The other night at The Figge Art Museum, I gave a talk regarding the ideas, working process(es), and stories behind some of the works in Pop Culture Palimpsest. Although it is considered a 'no-no' in the public speaking realm to show too many images, I prefer to carpet bomb my audience into submission, so I showed 86 images in roughly 30 minutes. I have consolidated the talk and split it into two sections. A lot of this information can be found in different posts within my blog, I am re-presenting it here along with any new material for ease of viewing/reading.
I started by giving a grateful nod to Mr. Andrew Wallace (Head of Collections and Acquisitions). It was his idea for me to have a show at The Figge Art Museum, and he has been a champion of the idea of me having a show and of my work for quite some time now. Without his efforts and enthusiasm, Pop Culture Palimpsest would not have happened. Thanks!
Speaking of the title Pop Culture Palimpsest, that was Andrew's idea as well. A palimpsest is a document/writing that has several generations of texts/ideas written directly on top of the previous generation. It goes back to a time when paper/papyrus were rare and expensive, so you would re-use a piece of paper versus throwing it and grabbing another to write on. There was no other one to write on.
That notion of one generation after another applied directly on top of each other fits aptly with how I create my images.
Below is a detail shot from Carnival. You can see two distinct layers of imagery make up the piece.
This detail from Visitors shows three layers of imagery.
Skylyne Dryve is also a two-layer painted construction.
I covered some of my influences. Star Wars was a huge influence on me as a kid. This is a drawing from 1977 or 1978. Check out C3PO on the right side of the image.
Here he is just a mere 30 years later. Still on the right side.
I am frequently blown away by various color combos I see in graffiti.
But even the dumpster about a block away from my studio had some cool things going on color/texture-wise...
...that I'd thought I'd try to incorporate them into one of my pieces called, Countdown.
Speaking of Countdown, my good friend Lisa Mahar made such a cool Moon Man figure that I had to add it to Countdown as well.
I also take inspiration from vintage advertisements. Can you image someone in today's world paying for a half-page add that had hand drawn art?
Contemporary good design work (from a stand that sells soap at the Hilo Farmers' Market in Hilo, Hawaii)
Even the advertising in old matchbooks is a source of inspiration.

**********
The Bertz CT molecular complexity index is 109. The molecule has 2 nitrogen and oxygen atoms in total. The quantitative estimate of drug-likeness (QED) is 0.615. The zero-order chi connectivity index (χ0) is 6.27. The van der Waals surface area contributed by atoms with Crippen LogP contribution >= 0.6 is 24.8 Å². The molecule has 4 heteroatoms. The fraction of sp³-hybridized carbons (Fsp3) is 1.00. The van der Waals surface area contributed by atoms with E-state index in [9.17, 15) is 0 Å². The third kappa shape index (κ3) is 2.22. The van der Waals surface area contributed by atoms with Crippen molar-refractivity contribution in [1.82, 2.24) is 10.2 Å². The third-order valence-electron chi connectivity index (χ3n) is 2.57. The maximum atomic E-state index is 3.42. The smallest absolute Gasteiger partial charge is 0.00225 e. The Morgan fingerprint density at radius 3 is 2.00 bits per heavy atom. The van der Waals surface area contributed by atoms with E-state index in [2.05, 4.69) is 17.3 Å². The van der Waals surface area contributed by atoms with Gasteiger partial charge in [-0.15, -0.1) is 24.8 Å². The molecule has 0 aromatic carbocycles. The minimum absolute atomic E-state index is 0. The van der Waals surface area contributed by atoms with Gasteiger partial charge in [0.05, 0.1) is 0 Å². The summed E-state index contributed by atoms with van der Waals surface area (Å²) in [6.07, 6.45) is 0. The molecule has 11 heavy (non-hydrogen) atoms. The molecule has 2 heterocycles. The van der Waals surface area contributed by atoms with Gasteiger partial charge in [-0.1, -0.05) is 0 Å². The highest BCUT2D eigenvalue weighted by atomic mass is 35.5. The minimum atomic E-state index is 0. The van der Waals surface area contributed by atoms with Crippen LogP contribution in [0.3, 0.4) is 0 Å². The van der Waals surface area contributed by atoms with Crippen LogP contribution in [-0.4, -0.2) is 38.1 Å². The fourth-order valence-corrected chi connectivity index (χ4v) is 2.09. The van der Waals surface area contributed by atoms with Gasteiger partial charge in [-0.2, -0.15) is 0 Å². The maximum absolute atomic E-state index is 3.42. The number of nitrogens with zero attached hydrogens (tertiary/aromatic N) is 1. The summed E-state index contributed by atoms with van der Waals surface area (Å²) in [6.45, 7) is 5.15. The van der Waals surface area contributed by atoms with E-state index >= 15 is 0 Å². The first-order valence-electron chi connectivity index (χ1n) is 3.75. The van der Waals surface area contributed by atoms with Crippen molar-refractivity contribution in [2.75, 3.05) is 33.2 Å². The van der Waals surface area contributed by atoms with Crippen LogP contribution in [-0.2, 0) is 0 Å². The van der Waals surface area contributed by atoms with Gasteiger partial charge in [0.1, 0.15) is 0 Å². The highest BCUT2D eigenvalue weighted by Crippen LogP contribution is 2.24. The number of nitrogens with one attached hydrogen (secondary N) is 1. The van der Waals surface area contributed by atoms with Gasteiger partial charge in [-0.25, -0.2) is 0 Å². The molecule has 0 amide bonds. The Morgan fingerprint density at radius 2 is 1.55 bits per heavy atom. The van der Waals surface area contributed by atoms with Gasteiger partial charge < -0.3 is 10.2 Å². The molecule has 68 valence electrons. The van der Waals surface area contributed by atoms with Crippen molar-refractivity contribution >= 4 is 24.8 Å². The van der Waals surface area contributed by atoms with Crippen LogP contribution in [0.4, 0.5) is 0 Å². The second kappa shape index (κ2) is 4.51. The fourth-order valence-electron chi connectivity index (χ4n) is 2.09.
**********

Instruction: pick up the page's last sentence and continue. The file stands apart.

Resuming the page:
The instructions for heating a Hot Pocket (ham, cheddar, and broccoli -if I remember correctly...)
Even roadside finds like this flattened out muffler can find their way into my sketchbooks (and ultimately into a finished piece).
I would be remiss if I didn't give a nod to Ye Olde Wacky Packages. These babies rank right up there with Mad, Cracked, and Crazy magazines as far as artwork and satire go.
Even an old CLUE board game can become fuel for a sketch...
...that finds its way into a piece.
Getting back to the notion of a palimpsest, I included the evolution of Quest(Shun). What is present day Quest(Shun) started out in 2003 as eee-KWAY-shun. Note the ladder-like structure leading up the 'A' and 'B'. Also not the stitching to the right of the ladder forms.
The next iteration was around 2009/2010. eee-KWAY-shun became Dialog Series: Hot Dog Variation.
In 2015 I removed the hot dog, turned the canvas upright and added a new section of canvas (towards the bottom) and some more imagery. You can still see the ladders and the stitching. We're up to at least layer #3 at this point.
This new configuration was hazed over and proclaimed Home Coming.
Home Coming only lasted a few months before I wanted to push the canvas further. This is the start of the canvas being known as Quest(Shun). This is layer #4 if you are keeping track.
What I initially thought would be am acceptable head on my archer figure (left side in the top of the tower), soon was deemed unsatisfactory and needed to be replaced with a carved head. These were the two final candidates for the job. The archer's bow is pointing directly to one of the ladder forms left over from its eee-KWAY-shun days.
This is Quest(Shun) as it hangs today. A carved frame is in the works.
Since Quest(Shun) has a strong Don Quixote theme to it, I decided to finish a horse and rider sculpture I was working on with a Quixotic flavor.
Sticking with the notion of a palimpsest, I also reused a portion of the installation/sculpture Dean Kugler, Terry Rathje, and I made back in 2015 called allinitogether.
Here is the finished horse and rider/Don Quixote sculpture.
Again playing with the Don Quixote theme, I (along with Troy Swangstu's gracious help) created a couple of windmills for Pop Culture Palimpsest.
The stained green 2"x2" boards in the windmill are originally from Vestibule -a piece Terry Rathje and I made for Terry's 2013 solo show Questionable Architecture (also at The Figge Art Museum!).
In Part II we'll take a look at Racing Towards The Conflict, Processionalization: Power Lunch With The Tasaday, as well as a quick glimpse into what it took to create the ceramic debris field at the base of Processionalization: Power Lunch With The Tasaday.